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Tag: London Review of Books

Easter, 1916 and 2016

Monday, 28 March, 2016 1 Comment

Five years after the poet William Butler Yeats had immortalized the Irish rebellion of 1916 with the phrase “A terrible beauty is born,” the brothers-in-arms of the Easter uprising were at each other’s throats in a merciless, ruinous Civil War. And every decade since, the island of Ireland has been traumatized by eruptions of a terror that robs and murders in the name of the 1916 rebels. Beauty fades, looks change, idealism decays.

How did the idealism of 1916 turn into barbarism and then into dogmatic nationalism of the most dreary, backward kind? In the London Review of Books, Irish writer Colm Tóibín explores the history of Easter 1916 in “After I am hanged my portrait will be interesting.” At the core of Tóibín’s article is the conundrum of the rebellion. Did the rebels intend to take power in Ireland by force of arms, or was the entire exercise a form of sacrifice in which a small group of idealists offered themselves up to inspire a larger number? “What happened on Easter Monday in Dublin is open to interpretation,” writes Tóibín. “As a military event, it makes almost no sense. Taking St Stephen’s Green, rather than Dublin Castle, suggests poor planning and lack of strategic thinking.” Indeed. Instead of capturing the city’s arsenal or barracks, the rebels occupied a post office, a bakery and a public park. This was revolution as performance art.

The historic blood donation of 1916 led to partial independence, but it legitimized the notion of Irish republican “martyrdom” and this malign concept has left a trail of death, division and distrust in its wake. The poet Yeats saw beauty in the idealism of Easter 1916, but he also noted the terrible nature of the fanatic heart. The subsequent ten decades of intermittent violence on the island of Ireland have proved him right, sadly.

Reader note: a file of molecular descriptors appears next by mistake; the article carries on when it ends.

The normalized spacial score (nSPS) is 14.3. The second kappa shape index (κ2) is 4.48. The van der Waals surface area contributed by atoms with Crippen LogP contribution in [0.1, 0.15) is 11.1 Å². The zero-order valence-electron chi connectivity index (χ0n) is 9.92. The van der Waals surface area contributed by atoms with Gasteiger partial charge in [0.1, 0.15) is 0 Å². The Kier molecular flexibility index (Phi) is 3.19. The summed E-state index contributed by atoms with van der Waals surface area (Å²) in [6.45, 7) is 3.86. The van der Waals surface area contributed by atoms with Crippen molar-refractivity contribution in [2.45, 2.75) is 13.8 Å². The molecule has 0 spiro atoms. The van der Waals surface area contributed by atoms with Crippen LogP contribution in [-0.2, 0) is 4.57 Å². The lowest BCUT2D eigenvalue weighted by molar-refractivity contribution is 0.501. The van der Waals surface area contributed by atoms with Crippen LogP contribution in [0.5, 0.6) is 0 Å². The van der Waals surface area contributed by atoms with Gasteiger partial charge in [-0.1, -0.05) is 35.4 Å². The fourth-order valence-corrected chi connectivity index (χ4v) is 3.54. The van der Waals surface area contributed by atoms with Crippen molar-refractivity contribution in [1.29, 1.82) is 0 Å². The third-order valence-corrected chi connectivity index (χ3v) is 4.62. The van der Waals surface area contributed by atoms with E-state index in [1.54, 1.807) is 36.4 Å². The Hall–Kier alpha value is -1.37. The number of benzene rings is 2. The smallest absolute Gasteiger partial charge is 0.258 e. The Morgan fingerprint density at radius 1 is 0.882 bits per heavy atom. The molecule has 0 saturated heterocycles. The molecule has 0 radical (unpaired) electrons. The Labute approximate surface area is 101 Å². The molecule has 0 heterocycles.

Easter, 1916

I have met them at close of day
Coming with vivid faces
From counter or desk among grey
Eighteenth-century houses.
I have passed with a nod of the head
Or polite meaningless words,
Or have lingered awhile and said
Polite meaningless words,
And thought before I had done
Of a mocking tale or a gibe
To please a companion
Around the fire at the club,
Being certain that they and I
But lived where motley is worn:
All changed, changed utterly:
A terrible beauty is born.

William Butler Yeats (1865 – 1939)


The Divisions of Cyprus

Wednesday, 20 March, 2013 0 Comments

“Enlargement, widely regarded as the greatest single achievement of the European Union since the end of the Cold War, an occasion for more or less unqualified self-congratulation, has left one inconspicuous thorn in the palm of Brussels. The furthest east of all the EU’s new acquisitions, even if the most prosperous and democratic, has been a tribulation to its establishment, one that neither fits the uplifting narrative of the deliverance of captive nations from Communism, nor furthers the strategic aims of Union diplomacy, indeed impedes them.”

So begins The Divisions of Cyprus by Perry Anderson, which appeared in The London Review of Books in June 2008. Given what is going on right now in the EU, this is a must-read piece, especially the parts on the perfidious role that the British played in the island’s misfortunes. Anderson’s conclusion is prophetic: “Sometimes small countries defy great powers, but it has become increasingly rare. The more likely outcome remains, in one version or another, the sentence pronounced on another Greek island: ‘The strong do what they can, the weak do what they must.'”


His style depends on engorged nouns, not absent adjectives

Friday, 1 June, 2012

“Hemingway is the bullshit-detector of modern literature: every verb earned by toil, every noun inhabited, every adjective deleted, they say, the better to tell you how it was.” So writes Andrew O’Hagan in his review of The Letters of Ernest Hemingway: Vol. I, 1907-22 for the London Review of Books. “Good reporters go hunting for […]

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